Thank you, Mayor Mike, for pointing out that “doing democracy” is hard work — that it’s always been hard. That many polls in 1976 showed Americans felt we had lost our way then during Watergate with generational discord, high inflation and unemployment. That most of us want democracy to succeed but not enough of us are willing to do our parts. That we are at our best when we do hard things individually and corporately.


Paul Dreimiller, Plano

Summon the political will

Rawlings writes eloquently about democracy and how all citizens need to dig down deep and truly commit to our democracy and work to make it strong, vibrant and resilient.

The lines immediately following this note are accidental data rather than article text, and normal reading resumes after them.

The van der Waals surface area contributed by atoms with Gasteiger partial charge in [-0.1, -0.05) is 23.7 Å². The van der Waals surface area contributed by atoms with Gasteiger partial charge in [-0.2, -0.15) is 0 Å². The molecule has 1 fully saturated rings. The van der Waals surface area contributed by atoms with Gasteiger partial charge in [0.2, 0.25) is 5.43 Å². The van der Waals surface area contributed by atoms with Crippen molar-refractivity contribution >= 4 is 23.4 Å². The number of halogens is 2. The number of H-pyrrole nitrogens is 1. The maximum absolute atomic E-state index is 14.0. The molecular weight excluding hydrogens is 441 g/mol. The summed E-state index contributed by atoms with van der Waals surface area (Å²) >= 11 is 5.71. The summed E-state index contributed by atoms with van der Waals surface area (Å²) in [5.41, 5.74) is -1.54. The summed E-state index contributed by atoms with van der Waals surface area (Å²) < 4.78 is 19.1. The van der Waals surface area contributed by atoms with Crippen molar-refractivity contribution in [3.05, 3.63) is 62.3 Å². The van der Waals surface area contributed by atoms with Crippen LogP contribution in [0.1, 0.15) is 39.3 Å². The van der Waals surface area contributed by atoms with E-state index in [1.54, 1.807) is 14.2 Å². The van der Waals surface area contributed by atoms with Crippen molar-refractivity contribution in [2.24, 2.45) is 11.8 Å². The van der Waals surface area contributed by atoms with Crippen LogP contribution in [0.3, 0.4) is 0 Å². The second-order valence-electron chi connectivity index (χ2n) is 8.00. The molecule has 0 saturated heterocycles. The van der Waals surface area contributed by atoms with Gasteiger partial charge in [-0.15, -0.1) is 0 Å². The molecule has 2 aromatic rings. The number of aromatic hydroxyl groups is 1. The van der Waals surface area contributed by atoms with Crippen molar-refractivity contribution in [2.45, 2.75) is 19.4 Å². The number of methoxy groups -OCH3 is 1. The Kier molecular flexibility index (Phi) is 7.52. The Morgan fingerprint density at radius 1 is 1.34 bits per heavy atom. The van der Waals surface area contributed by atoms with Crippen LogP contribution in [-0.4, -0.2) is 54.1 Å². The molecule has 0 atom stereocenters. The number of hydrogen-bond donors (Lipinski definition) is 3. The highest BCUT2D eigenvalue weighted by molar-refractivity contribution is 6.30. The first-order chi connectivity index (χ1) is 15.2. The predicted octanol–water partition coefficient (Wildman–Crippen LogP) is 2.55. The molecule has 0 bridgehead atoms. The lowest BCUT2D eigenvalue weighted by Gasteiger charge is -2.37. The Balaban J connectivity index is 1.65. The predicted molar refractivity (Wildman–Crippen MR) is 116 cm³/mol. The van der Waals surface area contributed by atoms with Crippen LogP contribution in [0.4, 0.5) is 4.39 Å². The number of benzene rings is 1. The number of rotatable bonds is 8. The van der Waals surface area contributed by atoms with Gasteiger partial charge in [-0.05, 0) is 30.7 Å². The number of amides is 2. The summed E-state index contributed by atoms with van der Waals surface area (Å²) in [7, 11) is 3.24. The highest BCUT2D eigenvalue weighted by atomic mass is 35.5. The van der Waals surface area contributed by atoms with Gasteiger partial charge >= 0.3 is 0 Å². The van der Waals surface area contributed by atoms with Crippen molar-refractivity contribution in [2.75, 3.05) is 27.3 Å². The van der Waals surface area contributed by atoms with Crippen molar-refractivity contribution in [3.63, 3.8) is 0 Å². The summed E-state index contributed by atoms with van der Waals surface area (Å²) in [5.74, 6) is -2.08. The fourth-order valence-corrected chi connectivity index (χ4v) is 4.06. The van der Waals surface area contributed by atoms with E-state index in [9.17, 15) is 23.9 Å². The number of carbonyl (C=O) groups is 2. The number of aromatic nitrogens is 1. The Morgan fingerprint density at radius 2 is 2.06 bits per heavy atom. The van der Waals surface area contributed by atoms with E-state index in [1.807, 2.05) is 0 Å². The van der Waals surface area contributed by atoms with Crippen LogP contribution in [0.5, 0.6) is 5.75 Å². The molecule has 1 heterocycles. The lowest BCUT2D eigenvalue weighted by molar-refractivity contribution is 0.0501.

As I read his thoughtful column, I kept thinking that until we have the political will to see that Citizens United, for example, is overturned, and super PACs are either outlawed or reformed, all the civic-mindedness and hard work in the world might not be enough to combat the forces that occupy our nation’s Capitol and subvert our democracy with what is a form of legalized bribery.


Donna Ross, Panama City, Panama

Elected officials not listening

Re: “Readers weigh in on school vouchers,” Sunday Letters.

If this past Sunday’s letters on school vouchers reflect the opinions of the majority of Texans, it is clear the majority do not support school vouchers. If this is correct, then why do Texas’ governor and other governmental officials support school vouchers? Aren’t elected government officials supposed to represent the will of the people?